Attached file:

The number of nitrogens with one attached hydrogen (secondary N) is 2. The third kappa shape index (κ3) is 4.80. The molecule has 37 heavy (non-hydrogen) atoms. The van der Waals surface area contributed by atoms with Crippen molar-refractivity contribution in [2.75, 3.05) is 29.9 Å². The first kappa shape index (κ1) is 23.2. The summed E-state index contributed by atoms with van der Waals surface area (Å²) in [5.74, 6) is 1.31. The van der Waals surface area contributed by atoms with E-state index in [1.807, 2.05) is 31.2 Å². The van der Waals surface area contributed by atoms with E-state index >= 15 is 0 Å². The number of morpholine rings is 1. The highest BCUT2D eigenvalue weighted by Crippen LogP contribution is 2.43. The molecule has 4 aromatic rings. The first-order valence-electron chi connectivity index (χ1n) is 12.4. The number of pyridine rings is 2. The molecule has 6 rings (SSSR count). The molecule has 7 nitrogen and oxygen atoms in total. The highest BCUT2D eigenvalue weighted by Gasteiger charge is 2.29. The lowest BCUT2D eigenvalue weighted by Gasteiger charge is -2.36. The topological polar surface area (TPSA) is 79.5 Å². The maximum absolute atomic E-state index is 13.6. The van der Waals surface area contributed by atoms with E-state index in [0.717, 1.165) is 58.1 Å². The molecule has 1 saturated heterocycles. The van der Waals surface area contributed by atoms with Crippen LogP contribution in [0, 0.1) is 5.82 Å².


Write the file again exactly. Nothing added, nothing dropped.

The number of nitrogens with one attached hydrogen (secondary N) is 2. The third kappa shape index (κ3) is 4.80. The molecule has 37 heavy (non-hydrogen) atoms. The van der Waals surface area contributed by atoms with Crippen molar-refractivity contribution in [2.75, 3.05) is 29.9 Å². The first kappa shape index (κ1) is 23.2. The summed E-state index contributed by atoms with van der Waals surface area (Å²) in [5.74, 6) is 1.31. The van der Waals surface area contributed by atoms with E-state index in [1.807, 2.05) is 31.2 Å². The van der Waals surface area contributed by atoms with E-state index >= 15 is 0 Å². The number of morpholine rings is 1. The highest BCUT2D eigenvalue weighted by Crippen LogP contribution is 2.43. The molecule has 4 aromatic rings. The first-order valence-electron chi connectivity index (χ1n) is 12.4. The number of pyridine rings is 2. The molecule has 6 rings (SSSR count). The molecule has 7 nitrogen and oxygen atoms in total. The highest BCUT2D eigenvalue weighted by Gasteiger charge is 2.29. The lowest BCUT2D eigenvalue weighted by Gasteiger charge is -2.36. The topological polar surface area (TPSA) is 79.5 Å². The maximum absolute atomic E-state index is 13.6. The van der Waals surface area contributed by atoms with E-state index in [0.717, 1.165) is 58.1 Å². The molecule has 1 saturated heterocycles. The van der Waals surface area contributed by atoms with Crippen LogP contribution in [0, 0.1) is 5.82 Å².